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Backbone in Nurse Staffing

Sergeants are the backbone of the military.  As the backbone they are key to holding it together, to every part moving in coordination, and carrying whatever weight it must bear in the situation at hand.  Recently, I listened to a TEDxTalk given by Kathleen Bartholomew entitled Lessons from Nursing to the World (https://www.youtube.com/watch?v=Qh4HW3yx00w).  She talks about hierarchy in the healthcare system and relationships between nurses and how when everyone in an organization is empowered to care, valued from janitorial to nurse to doctor. 


When you’re new to the military or law enforcement, Sergeants are key to your learning, your confidence, the team’s ability to complete the mission, with their candor and leadership building the sinew that empowers.  Imagine a new private who doesn’t call out when they see something for fear they don’t have confidence or experience to do so.  Imagine when someone in the squad falls and the instant reaction from their team isn’t carry them, but get their own boxes checked and circle back. 


When sirens blare and lights spin, when bullets whizz, we are all humans and teammates; there is fear overcome with courage and there is training.  Toxicity is the opposite of this, when teammates are transactional in their interactions, leaning against one another, instead of on one another.  Bartholomew talks about a power dynamic in healthcare with dominant groups and oppressed groups.  She asserts that dominant groups direct power down and the oppressed group starts to infight subconsciously and self- silencing.  Self-silencing she indicates is the inability to raise up issues for fear of reaction, fear of retaliation, fear of making it worse, fear of hurting someone’s feelings.  Instead of being able to improve a nursing staff we hold back because we value relationships with our co-workers; it’s a catch 22, the fears perpetuate the communication to speak out because of the perception it will get worse and thus it becomes worse.  Communication breaks down between the nursing staff and it’s at this critical junction that Bartholomew notes that approximately 1,000 people die from preventable medical errors daily.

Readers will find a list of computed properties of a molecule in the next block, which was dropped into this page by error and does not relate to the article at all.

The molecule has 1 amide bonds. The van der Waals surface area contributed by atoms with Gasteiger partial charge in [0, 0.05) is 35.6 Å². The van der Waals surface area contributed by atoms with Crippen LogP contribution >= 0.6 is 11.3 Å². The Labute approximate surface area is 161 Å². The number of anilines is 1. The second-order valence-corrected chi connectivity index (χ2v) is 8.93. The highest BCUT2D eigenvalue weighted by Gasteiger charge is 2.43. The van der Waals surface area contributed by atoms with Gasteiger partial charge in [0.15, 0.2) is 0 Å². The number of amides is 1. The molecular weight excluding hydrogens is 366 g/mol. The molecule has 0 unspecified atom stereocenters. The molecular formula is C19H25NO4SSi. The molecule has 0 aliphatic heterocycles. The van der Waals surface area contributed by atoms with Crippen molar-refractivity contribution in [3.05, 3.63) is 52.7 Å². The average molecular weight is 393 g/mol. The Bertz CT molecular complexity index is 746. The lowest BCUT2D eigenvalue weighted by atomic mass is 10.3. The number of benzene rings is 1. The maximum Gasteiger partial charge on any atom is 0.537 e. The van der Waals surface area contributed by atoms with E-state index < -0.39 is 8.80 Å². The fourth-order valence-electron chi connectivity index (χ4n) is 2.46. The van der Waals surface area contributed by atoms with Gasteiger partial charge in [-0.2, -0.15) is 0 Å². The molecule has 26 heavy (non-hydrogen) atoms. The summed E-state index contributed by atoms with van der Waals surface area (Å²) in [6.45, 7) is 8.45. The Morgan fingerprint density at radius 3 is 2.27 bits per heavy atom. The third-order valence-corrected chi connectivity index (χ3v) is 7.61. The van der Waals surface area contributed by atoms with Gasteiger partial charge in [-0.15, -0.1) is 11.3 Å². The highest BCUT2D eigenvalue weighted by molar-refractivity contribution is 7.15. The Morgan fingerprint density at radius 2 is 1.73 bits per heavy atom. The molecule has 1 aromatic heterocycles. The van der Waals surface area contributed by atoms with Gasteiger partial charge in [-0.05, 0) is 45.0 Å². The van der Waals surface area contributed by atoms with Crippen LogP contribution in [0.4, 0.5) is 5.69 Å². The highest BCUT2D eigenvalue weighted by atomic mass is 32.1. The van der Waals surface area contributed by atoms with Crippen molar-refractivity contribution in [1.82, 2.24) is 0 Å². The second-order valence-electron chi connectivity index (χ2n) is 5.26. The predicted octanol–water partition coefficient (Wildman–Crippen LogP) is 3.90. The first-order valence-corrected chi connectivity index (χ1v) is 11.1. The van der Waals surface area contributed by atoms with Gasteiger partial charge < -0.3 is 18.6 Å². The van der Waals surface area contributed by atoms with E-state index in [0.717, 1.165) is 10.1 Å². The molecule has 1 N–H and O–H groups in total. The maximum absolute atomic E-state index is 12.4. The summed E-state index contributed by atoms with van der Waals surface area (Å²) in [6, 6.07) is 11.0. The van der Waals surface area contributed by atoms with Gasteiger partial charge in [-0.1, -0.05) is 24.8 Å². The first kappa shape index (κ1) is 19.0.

If the mission is the patient and we are all on this nursing floor together why do we self-silence out of fear. We can bring the personality of the squad into the floor; this is what we hope to achieve with Iron Medical in nurse staffing.  Everyone from new to seasoned is critical because communication keeps patients safe, “Watch your left”, “Cover fire”, simply become “That room isn’t clean” or “I heard a thumping coming from the room and looked in”.  These last two quotes are from Bartholomew’s video describing how an effective nursing unit runs where everyone is valued, has voice, has purpose from housekeeping to doctor.  The nursing staff was transformed after a communication overhaul and two housekeepers saved 2 lives within 6 months.  In the first situation the housekeeper heard a thumping sound and looked into a room and saw a patient choking to death with the call buzzer dropped on the floor.  Fast forward, a few months later another housekeeper stops an ill patient from going into a Mersa infected room. 


Communication keeps patients safe just as it kept those who have served safe.  Leaders who inspire confidence, teach, and support will improve a nursing staff through their sheer positivity and mission focus.  Hospital Administration that recognizes that nursing staff are backbones to communication will drive their hospital’s care, compassion, and revenue up on its own merit.  Any team that would care and communicate at such a level is one who knows what it is like to put our own lives in jeopardy to save those next to us, is the same team that would embody the nurse staffing mission at Iron Medical. 


Link to the video is above and also embedded the video below.  It’s worth a watch. 


-Chris

 



 

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